Meredith Whitney raising money for new hedge fund: sources

NEW YORK Wed Oct 9, 2013 6:06pm EDT

Meredith Whitney, CEO, Meredith Whitney Advisory Group LLC, participates in the Reading the Tea Leaves: Investing for 2010 and Beyond panel at the 2010 Milken Institute Global Conference in Beverly Hills, California April 28, 2010. REUTERS/Danny Moloshok

Meredith Whitney, CEO, Meredith Whitney Advisory Group LLC, participates in the Reading the Tea Leaves: Investing for 2010 and Beyond panel at the 2010 Milken Institute Global Conference in Beverly Hills, California April 28, 2010.

Credit: Reuters/Danny Moloshok

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NEW YORK (Reuters) - Analyst Meredith Whitney, who rose to prominence for a prescient call on Citigroup's mortgage troubles in the lead-up to the financial crisis, is launching a hedge fund, two sources familiar with the matter and regulatory filings said on Wednesday.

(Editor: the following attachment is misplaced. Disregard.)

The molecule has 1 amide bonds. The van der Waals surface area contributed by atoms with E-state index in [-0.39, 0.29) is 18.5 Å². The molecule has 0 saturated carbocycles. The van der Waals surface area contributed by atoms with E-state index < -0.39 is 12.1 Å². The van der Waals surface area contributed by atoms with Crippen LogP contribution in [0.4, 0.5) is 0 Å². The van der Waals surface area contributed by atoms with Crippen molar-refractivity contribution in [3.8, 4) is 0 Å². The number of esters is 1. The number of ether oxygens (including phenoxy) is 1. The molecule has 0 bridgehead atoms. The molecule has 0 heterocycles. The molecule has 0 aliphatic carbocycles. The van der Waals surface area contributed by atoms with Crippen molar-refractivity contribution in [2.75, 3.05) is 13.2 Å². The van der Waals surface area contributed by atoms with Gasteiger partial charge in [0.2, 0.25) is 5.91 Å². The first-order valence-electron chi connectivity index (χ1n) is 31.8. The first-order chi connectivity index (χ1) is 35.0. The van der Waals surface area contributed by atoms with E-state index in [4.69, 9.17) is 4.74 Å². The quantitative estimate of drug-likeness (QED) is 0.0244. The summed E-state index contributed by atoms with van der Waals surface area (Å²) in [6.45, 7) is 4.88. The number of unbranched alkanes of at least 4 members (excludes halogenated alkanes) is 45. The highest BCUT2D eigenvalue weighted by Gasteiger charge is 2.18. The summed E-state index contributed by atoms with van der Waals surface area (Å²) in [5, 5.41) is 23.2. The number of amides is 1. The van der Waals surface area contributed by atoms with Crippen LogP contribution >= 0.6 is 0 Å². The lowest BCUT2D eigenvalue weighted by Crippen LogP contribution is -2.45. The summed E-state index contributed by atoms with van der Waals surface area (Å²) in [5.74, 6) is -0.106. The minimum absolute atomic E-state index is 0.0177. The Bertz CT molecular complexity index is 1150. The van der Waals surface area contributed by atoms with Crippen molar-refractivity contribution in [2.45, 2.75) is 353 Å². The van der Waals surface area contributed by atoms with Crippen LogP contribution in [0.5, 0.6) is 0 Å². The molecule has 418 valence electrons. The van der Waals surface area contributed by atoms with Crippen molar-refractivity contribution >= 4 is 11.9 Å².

Whitney is raising money for a long/short equity hedge fund, according to the sources who are not authorized to speak publicly about the matter. Those types of funds bet on stocks rising or losing value. It could not be determined how much capital Whitney has raised so far.

The hurdles to starting a hedge fund have increased in recent times due to more onerous regulatory requirements put in place since the financial crisis.

The new fund is called Kenbelle Capital LP, according to an April regulatory filing with the New York State Division of Corporations.

Regulatory filings with the Financial Industry Regulatory Authority also show Whitney requested to deregister her Meredith Whitney Securities LLC brokerage on August 28.

Whitney did not respond to a call to her Madison Avenue office.

News of Whitney's new fund and the shuttering of her brokerage business was first reported by Bloomberg on Wednesday.

Whitney rose to fame on the eve of the financial crisis when she issued a research report saying that Citigroup would have to slash its dividend, raise capital, sell assets or all three because of mounting losses from its mortgage holdings.

In 2010 Whitney started to predict a wave of municipal bankruptcies across the United States, but that has not come true despite some notable municipal bankruptcies.

(Reporting by Katya Wachtel, Matthew Goldstein, Jennifer Ablan and Richard Chang)

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